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Friday 20 September 2013

Why the Hilton Adelaide was a huge disappointment

Oh dear, oh dear. You can learn a lot about a hotel when you stay for five nights - and what I learnt about the Hilton Adelaide was far from impressive. 

And this used to be a terrific hotel; a temple of gastronomy with great staff and a terrific location. 
I learnt, for a start, that hotel personnel are not all being trained properly. 

When I asked the doorman where the business centre was, he directed me to the first floor - where I found a computer that was unmanned and locked. I followed the instructions on the desk to ring the operator and was told someone was on the way. 

Ten minutes later a surly fellow arrived and told me I was in the wrong place. I should have been on the ground floor. He had no answer when I asked why the doorman and the telephone operator had been unable to relay that information to me. 

When I did finally get to the business centre it contained sluggish machines and no printer - so I had to find an internet cafe to print out my boarding pass in any case. 

If this was just one example of a hotel that seems to have lost its way then it would have been fair enough - but similar issues were endemic. It was surprising to find such lethargy in a hotel brand that has a global reputation for excellence.  

The lifts were a point in case. One was out of action almost from the moment we arrived and at one stage all the public lifts failed simultaneously. Sheepish staff had to direct guests to scruffy service elevators until the problem was fixed. 

And as the hotel appeared to be full there were long waits even when the lifts were in operation. 

Then there was the room functionality - where you actually had to get out of bed to reach the switch to turn the bedside light off. Who designs things like that? 

And the servicing of the room. The two face cloths I used in my first 24 hours never reappeared for the remainder of my stay. The bathroom amenities were not replaced even when they had clearly been used. 

After three days I wanted my towels replaced so I put them on the bathroom floor as instructed by an in-room leaflet. When I returned that night all had just been hung up again, toothpaste stains and all. I'm as green as the next guy but if I want my towels changed surely that shouldn't be an issue. 

Also, if you come down later than 9.30am all the newspapers that are stacked in front of the concierge desk will have gone. I wasn't offered one delivered to the room.  

Throw in the wifi: $27 for a 24-hour period; it was clunky and slow. And this is a city which has announced free wifi in the city core; which will ultimately eliminate such blatant gouging.

The bathrooms are cramped, too, but the beds are comfortable and there are windows that open to let in fresh air - a rare bonus.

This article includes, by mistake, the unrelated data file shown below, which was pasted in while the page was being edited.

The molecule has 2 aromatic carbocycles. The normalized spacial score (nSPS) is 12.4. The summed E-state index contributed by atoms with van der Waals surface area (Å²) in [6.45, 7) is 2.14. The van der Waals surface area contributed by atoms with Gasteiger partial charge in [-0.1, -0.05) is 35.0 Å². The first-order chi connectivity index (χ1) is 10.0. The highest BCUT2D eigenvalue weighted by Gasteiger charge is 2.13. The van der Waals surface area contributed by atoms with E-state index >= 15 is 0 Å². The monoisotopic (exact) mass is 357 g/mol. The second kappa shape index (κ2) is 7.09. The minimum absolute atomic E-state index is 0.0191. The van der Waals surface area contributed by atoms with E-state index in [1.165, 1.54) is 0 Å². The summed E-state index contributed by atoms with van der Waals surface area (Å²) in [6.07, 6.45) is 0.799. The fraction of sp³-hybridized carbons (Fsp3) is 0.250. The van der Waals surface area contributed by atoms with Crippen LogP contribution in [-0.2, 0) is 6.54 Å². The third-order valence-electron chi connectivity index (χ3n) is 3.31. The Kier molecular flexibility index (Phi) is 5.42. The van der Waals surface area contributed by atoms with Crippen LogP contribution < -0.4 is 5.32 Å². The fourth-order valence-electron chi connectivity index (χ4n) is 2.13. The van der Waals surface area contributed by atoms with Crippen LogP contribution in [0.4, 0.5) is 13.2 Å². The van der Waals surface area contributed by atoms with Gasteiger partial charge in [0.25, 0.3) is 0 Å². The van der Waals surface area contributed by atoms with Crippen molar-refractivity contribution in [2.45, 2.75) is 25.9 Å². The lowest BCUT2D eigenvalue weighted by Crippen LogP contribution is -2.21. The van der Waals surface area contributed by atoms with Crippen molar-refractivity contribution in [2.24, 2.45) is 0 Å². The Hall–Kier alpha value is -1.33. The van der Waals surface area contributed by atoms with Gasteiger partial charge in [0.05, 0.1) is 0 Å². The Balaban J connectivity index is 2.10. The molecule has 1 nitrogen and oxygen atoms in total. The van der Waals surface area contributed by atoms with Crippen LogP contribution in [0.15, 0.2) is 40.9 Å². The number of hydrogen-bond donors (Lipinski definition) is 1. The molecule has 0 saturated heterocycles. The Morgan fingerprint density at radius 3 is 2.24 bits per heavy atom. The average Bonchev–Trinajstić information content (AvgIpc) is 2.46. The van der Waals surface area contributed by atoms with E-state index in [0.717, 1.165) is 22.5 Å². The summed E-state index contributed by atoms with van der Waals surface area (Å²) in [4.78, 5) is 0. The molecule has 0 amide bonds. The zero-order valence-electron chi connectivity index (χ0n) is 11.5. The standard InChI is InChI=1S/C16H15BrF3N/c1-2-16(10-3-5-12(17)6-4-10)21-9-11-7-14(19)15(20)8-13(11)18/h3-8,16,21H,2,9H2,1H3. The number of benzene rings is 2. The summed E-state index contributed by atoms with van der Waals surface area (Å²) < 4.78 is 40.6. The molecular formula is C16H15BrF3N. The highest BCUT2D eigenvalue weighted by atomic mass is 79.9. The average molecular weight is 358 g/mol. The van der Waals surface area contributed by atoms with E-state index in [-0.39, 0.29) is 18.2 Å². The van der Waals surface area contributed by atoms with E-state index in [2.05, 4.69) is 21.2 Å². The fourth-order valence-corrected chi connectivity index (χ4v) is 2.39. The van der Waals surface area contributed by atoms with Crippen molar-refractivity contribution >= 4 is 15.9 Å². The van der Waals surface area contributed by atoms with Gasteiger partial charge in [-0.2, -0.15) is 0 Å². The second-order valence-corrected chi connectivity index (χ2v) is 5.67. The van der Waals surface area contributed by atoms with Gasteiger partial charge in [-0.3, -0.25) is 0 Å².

The Hilton used to be home to restaurants such as Cheong Liew's iconic The Grange Restaurant (from 1995 to last year) and to creatives including Simon Bryant, who was executive chef for here for 10 years.

Today the hotel's only food outlet is The Basserie, a cafe-cum-restaurant where a request by one of my colleagues for freshly made bacon at breakfast was rejected. From haute cuisine to $25 set lunches in 12 months. 

Fortunately I was in Adelaide for the excellent Savour wine event as a guest of the Pernod-Ricard group. If I'd been spending my own money I'd have been seriously unimpressed. One company executive did talk to the general manager about the unsatisfactory service but received no real explanation. 

That said, service in the Lobby Lounge and the Collins Bar was brisk and friendly, but the gouging continues with a 1.5% surcharge of any payments with a credit card - apparently a national Hilton policy. And $34 for valet parking. 

There were plenty of porters in evidence during the day, but none to be seen later, when many guests check in.

There's further bad news in that Adelaide is very much a building a site at the moment. The once very attractive Queen Victoria Square, which the Hilton overlooks, has been ripped apart and is now only worth avoiding, while down the road Rundle Mall is also a 24-hour hive of demolition and construction activity. 

No doubt this is progress. But the Hilton itself is also, in my humble opinion, in need of a serious makeover. 

The Hilton Adelaide, 233 Victoria Square, Adelaide. (08) 8217 2000.

UPDATE: Here is the reply I received from the Hilton, which I do not believe addresses any of my criticisms. You be the judge. 

Dear Mr Dobbin,

Thank you for taking the time to pass on your feedback regarding your recent stay with us.

I appreciate your positive comments regarding the service you received in the Lobby Lounge and the Collins Bar however I am sorry that you found certain aspects of your stay disappointing. 

At Hilton Adelaide we are committed to exceeding the expectations of our guests, I therefore apologise for the disappointment experienced on this occasion.

I acknowledge the need for some training requirements which will be discussed with the Department Managers concerned and steps will be taken to improve these areas of the operation. 

Mr Dobbin, once again I do apologise that we were unable to meet your expectations and for any resulting inconvenience on this occasion.

I hope you will allow me the opportunity of welcoming you back again in the future.


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